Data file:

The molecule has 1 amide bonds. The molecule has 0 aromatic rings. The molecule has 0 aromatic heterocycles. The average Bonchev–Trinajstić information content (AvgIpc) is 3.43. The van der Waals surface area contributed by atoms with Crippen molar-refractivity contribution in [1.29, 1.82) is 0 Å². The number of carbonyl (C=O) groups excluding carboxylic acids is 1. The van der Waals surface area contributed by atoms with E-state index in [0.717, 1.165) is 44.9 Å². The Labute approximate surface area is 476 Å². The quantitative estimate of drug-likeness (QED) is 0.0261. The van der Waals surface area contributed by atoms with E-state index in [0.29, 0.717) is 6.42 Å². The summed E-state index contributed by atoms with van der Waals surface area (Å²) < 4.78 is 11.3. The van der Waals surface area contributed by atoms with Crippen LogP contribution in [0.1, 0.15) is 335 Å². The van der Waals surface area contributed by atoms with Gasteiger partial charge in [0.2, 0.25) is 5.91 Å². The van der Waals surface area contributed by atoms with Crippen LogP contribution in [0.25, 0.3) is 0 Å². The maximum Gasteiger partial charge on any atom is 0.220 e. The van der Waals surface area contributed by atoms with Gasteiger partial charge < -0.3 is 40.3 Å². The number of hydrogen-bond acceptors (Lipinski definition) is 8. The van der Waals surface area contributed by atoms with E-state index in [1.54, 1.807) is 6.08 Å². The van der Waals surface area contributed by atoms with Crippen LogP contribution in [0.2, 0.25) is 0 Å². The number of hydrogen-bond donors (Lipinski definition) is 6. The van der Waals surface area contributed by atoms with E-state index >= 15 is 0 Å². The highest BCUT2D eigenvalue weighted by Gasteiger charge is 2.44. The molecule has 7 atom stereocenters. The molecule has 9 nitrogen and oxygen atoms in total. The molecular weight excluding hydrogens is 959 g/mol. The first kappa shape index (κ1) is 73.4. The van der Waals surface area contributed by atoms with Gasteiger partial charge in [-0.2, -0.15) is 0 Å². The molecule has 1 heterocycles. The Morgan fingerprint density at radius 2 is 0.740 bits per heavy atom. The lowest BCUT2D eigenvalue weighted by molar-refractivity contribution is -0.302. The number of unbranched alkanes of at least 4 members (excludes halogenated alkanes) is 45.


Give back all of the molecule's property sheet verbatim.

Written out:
The molecule has 1 amide bonds. The molecule has 0 aromatic rings. The molecule has 0 aromatic heterocycles. The average Bonchev–Trinajstić information content (AvgIpc) is 3.43. The van der Waals surface area contributed by atoms with Crippen molar-refractivity contribution in [1.29, 1.82) is 0 Å². The number of carbonyl (C=O) groups excluding carboxylic acids is 1. The van der Waals surface area contributed by atoms with E-state index in [0.717, 1.165) is 44.9 Å². The Labute approximate surface area is 476 Å². The quantitative estimate of drug-likeness (QED) is 0.0261. The van der Waals surface area contributed by atoms with E-state index in [0.29, 0.717) is 6.42 Å². The summed E-state index contributed by atoms with van der Waals surface area (Å²) < 4.78 is 11.3. The van der Waals surface area contributed by atoms with Crippen LogP contribution in [0.1, 0.15) is 335 Å². The van der Waals surface area contributed by atoms with Gasteiger partial charge in [0.2, 0.25) is 5.91 Å². The van der Waals surface area contributed by atoms with Crippen LogP contribution in [0.25, 0.3) is 0 Å². The maximum Gasteiger partial charge on any atom is 0.220 e. The van der Waals surface area contributed by atoms with Gasteiger partial charge < -0.3 is 40.3 Å². The number of hydrogen-bond acceptors (Lipinski definition) is 8. The van der Waals surface area contributed by atoms with E-state index in [1.54, 1.807) is 6.08 Å². The van der Waals surface area contributed by atoms with Crippen LogP contribution in [0.2, 0.25) is 0 Å². The number of hydrogen-bond donors (Lipinski definition) is 6. The van der Waals surface area contributed by atoms with E-state index >= 15 is 0 Å². The highest BCUT2D eigenvalue weighted by Gasteiger charge is 2.44. The molecule has 7 atom stereocenters. The molecule has 9 nitrogen and oxygen atoms in total. The molecular weight excluding hydrogens is 959 g/mol. The first kappa shape index (κ1) is 73.4. The van der Waals surface area contributed by atoms with Gasteiger partial charge in [-0.2, -0.15) is 0 Å². The molecule has 1 heterocycles. The Morgan fingerprint density at radius 2 is 0.740 bits per heavy atom. The lowest BCUT2D eigenvalue weighted by molar-refractivity contribution is -0.302. The number of unbranched alkanes of at least 4 members (excludes halogenated alkanes) is 45.